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Bob Jones Chapter 24 Vocab - Earth Science
Terms in this set (20)
A star's relative brightness as viewed from earth; assigned a number on the modern Hipparchus magnitude scale.
A star's brightness as it would appear at the standard distance from the star; allows computing a star's actual brightness to aid in seller classification.
The distance light travels in a year; a useful unit of interstellar distance, about 9.7 trillion km (6 trillion miles).
The apparent change in position of a distant object as one's viewing position changes; useful for determining the distances to relatively nearby to about 362 ly away from earth.
An immense star; mass can be up to 70 solar masses; size can be from 30 - 500 solar diameters or more; located at the top of the Hertzsprung Russell (H-R) diagram.
hertzsprung russell diagram
Graph used to classify stars based on their color / temperature class and their brightness or luminosity. Since luminosity is related to size and temperature, luminous stars tend to be hotter or larger, and dimmer stars tend to be smaller or cooler.
A region in Hertzsprung Russell (H-R) diagram containing most stars in the universe. The main sequence is long, narrow panel that stretches diagonally across the HR grain.
A large, luminous reddish star that forms when a star with about the mass of the sun enters its final stages of existence as its hydrogen fuel is used up.
A hot, dense core of a dead star. No nuclear fusion exist in a white dwarf, so there is no containing sources of heat. It slowly cools and eventually becomes a black dwarf.
The violent end of stars of greater than about 8 solar masses; a brilliant explosion that leaves behind a dead core such as a white dwarf neutron star or black hole. Very large stars are usually completely destroyed
A city sized, dense object that is so condensed that it is made of only neutrons, some spinning neutron stars produce beams of radio waves and are detected as pulsars.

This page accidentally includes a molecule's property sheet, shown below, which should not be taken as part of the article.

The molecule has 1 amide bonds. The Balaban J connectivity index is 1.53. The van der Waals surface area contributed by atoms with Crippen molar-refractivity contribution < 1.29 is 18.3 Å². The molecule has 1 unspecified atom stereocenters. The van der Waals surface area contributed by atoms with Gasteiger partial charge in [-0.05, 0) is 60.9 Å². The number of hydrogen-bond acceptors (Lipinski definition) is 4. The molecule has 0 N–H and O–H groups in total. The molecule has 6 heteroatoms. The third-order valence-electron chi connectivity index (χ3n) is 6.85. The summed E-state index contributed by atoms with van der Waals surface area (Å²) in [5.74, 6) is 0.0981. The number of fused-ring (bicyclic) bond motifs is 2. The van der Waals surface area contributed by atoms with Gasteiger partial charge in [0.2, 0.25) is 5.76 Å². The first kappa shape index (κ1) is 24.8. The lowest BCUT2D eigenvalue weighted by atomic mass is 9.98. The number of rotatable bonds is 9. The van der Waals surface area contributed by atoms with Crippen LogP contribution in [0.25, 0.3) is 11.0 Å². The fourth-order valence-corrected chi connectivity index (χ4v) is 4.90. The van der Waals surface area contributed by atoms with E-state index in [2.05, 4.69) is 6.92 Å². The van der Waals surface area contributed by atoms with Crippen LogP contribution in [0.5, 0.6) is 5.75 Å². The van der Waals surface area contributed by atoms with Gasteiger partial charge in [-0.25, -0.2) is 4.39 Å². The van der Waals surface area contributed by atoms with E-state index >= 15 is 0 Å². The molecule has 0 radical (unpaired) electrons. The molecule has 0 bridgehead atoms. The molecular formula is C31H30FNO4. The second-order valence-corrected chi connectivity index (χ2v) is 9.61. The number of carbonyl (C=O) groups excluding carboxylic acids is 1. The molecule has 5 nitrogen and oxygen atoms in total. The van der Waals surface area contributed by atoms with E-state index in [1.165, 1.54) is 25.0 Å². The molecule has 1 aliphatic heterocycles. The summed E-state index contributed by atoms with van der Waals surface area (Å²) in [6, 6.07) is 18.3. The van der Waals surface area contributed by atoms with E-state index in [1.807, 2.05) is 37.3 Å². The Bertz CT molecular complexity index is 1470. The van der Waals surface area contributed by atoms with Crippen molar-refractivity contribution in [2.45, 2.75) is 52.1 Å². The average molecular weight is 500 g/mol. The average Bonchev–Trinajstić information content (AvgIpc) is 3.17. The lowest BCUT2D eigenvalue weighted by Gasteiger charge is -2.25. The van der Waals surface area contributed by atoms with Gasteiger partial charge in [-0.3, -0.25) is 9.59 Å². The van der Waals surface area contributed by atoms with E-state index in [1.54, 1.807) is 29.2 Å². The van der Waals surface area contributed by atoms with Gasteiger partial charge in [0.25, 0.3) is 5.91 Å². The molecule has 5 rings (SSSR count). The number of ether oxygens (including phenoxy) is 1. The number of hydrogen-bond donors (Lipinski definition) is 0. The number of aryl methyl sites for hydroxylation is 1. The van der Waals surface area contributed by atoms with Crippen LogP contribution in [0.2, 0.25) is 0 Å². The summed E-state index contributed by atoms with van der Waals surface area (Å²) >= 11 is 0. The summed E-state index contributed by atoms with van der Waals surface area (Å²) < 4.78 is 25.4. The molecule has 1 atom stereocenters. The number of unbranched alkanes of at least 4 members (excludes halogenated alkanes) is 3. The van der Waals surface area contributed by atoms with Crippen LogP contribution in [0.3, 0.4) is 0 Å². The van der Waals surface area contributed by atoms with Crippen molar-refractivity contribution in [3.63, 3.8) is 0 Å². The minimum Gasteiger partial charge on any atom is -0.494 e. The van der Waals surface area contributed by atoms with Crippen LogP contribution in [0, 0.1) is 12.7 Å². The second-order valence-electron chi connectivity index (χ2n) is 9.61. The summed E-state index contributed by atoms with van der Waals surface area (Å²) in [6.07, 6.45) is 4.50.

A strange astronomical object so massive and dense that its intense gravity prevents even light from escaping it can result from the collapse of a super natural remnant.
An immense cloud of interstellar gas and dust. they may glow, reflect light or forms dark regions that are seen against a brighter background of stars.
one of a pair of gravitationally connected stars that revolve around each other. Astronomers believe that a majority of stars in our galaxy may be members of binary star systems.
A group of stars close enough to be held together by gravity. Stars in clusters have the same proper motion.
A huge, loose mass of billions of stars, other astronomical objects and dust held together by gravity. Galaxies exists as spiral barred spiral, elliptical or in irregular forms.
An usual celestial object that is as bright as a galaxy but is compact and looks like a distant star in a telescope. It stands for a quasi-stellar object.
A hot, dense collection of matter deep within a nebula that cosmologist believe they will eventually form a star when the nuclear begins.
In secular cosmology, the changes of a star over time starting with its birth and continuing its again in final death that takes place in millions or billions of years.
Invisible matter that secular cosmologist say most exist in the universe to create enough gravity to make more cosmology models work. Its existence is from the arrangement of stars and galaxies which or visible if it exist it should make up more than 88% of the matter in the universe.
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